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Proceedings Paper

Walking simulator for evaluation of ophthalmic devices
Author(s): James Barabas; Russell L. Woods; Eli Peli
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Paper Abstract

Simulating mobility tasks in a virtual environment reduces risk for research subjects, and allows for improved experimental control and measurement. We are currently using a simulated shopping mall environment (where subjects walk on a treadmill in front of a large projected video display) to evaluate a number of ophthalmic devices developed at the Schepens Eye Research Institute for people with vision impairment, particularly visual field defects. We have conducted experiments to study subject's perception of "safe passing distance" when walking towards stationary obstacles. The subject's binary responses about potential collisions are analyzed by fitting a psychometric function, which gives an estimate of the subject's perceived safe passing distance, and the variability of subject responses. The system also enables simulations of visual field defects using head and eye tracking, enabling better understanding of the impact of visual field loss. Technical infrastructure for our simulated walking environment includes a custom eye and head tracking system, a gait feedback system to adjust treadmill speed, and a handheld 3-D pointing device. Images are generated by a graphics workstation, which contains a model with photographs of storefronts from an actual shopping mall, where concurrent validation experiments are being conducted.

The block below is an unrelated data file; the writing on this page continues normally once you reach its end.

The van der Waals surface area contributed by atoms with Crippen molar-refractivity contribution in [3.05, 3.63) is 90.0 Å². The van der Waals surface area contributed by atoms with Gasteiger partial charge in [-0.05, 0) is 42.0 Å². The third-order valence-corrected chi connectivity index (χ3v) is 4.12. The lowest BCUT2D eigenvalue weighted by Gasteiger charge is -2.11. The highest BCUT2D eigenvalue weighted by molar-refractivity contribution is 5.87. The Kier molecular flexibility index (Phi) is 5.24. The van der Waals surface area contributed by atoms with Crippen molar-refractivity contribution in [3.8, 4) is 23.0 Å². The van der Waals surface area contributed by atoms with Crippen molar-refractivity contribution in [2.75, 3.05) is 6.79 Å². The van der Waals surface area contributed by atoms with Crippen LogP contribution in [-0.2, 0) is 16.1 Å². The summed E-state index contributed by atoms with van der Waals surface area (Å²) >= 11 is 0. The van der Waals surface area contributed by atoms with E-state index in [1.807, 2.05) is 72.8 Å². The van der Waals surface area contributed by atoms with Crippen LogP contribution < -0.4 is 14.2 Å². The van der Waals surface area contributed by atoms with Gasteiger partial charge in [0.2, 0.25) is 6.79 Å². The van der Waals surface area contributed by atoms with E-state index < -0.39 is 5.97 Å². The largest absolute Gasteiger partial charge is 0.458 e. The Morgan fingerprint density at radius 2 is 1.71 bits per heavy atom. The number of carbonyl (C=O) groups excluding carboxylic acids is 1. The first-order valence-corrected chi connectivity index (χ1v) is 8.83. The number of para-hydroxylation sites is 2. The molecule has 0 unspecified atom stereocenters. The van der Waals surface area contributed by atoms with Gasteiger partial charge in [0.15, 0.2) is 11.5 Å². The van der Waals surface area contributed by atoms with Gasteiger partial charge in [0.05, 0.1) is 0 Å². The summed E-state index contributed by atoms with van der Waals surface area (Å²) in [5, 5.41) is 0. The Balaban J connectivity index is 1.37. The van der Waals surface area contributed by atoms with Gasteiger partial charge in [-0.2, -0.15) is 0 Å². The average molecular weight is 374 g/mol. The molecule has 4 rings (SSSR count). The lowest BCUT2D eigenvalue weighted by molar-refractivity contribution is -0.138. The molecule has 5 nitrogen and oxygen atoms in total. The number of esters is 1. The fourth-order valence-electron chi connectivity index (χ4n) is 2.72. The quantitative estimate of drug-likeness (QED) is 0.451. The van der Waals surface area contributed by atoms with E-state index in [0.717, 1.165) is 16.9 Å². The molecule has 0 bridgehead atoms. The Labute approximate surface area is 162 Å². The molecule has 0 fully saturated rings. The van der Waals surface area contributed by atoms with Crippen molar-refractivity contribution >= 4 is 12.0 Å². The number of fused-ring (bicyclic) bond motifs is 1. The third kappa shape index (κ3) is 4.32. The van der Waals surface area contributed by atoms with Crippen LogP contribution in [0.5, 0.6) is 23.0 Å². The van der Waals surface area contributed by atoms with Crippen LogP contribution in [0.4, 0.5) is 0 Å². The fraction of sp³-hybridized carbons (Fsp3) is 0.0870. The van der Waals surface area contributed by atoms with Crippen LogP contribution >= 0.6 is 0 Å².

Paper Details

Date Published: 18 March 2005
PDF: 10 pages
Proc. SPIE 5666, Human Vision and Electronic Imaging X, (18 March 2005); doi: 10.1117/12.610855
Show Author Affiliations
James Barabas, MIT Media Lab. (United States)
Russell L. Woods, Schepens Eye Research Institute (United States)
Eli Peli, Schepens Eye Research Institute (United States)


Published in SPIE Proceedings Vol. 5666:
Human Vision and Electronic Imaging X
Bernice E. Rogowitz; Thrasyvoulos N. Pappas; Scott J. Daly, Editor(s)

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